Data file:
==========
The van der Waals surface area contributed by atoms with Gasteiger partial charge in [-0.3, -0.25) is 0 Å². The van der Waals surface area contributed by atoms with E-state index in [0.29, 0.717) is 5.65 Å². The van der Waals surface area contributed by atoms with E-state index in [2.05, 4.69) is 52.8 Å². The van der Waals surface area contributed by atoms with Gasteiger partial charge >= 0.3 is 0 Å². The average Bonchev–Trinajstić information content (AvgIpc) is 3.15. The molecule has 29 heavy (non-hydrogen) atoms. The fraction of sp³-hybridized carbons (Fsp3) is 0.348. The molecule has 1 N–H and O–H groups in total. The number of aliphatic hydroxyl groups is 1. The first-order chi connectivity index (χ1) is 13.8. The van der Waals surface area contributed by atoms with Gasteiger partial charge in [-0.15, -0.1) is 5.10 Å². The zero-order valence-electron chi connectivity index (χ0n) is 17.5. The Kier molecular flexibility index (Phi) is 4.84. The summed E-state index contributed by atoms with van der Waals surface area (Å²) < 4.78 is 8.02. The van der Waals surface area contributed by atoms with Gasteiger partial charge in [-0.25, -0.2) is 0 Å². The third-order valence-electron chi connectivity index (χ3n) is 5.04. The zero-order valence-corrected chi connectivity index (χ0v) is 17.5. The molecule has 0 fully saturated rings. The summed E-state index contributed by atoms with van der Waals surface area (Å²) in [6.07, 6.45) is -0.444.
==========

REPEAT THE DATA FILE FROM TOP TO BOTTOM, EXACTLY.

The van der Waals surface area contributed by atoms with Gasteiger partial charge in [-0.3, -0.25) is 0 Å². The van der Waals surface area contributed by atoms with E-state index in [0.29, 0.717) is 5.65 Å². The van der Waals surface area contributed by atoms with E-state index in [2.05, 4.69) is 52.8 Å². The van der Waals surface area contributed by atoms with Gasteiger partial charge >= 0.3 is 0 Å². The average Bonchev–Trinajstić information content (AvgIpc) is 3.15. The molecule has 29 heavy (non-hydrogen) atoms. The fraction of sp³-hybridized carbons (Fsp3) is 0.348. The molecule has 1 N–H and O–H groups in total. The number of aliphatic hydroxyl groups is 1. The first-order chi connectivity index (χ1) is 13.8. The van der Waals surface area contributed by atoms with Gasteiger partial charge in [-0.15, -0.1) is 5.10 Å². The zero-order valence-electron chi connectivity index (χ0n) is 17.5. The Kier molecular flexibility index (Phi) is 4.84. The summed E-state index contributed by atoms with van der Waals surface area (Å²) < 4.78 is 8.02. The van der Waals surface area contributed by atoms with Gasteiger partial charge in [-0.25, -0.2) is 0 Å². The third-order valence-electron chi connectivity index (χ3n) is 5.04. The zero-order valence-corrected chi connectivity index (χ0v) is 17.5. The molecule has 0 fully saturated rings. The summed E-state index contributed by atoms with van der Waals surface area (Å²) in [6.07, 6.45) is -0.444.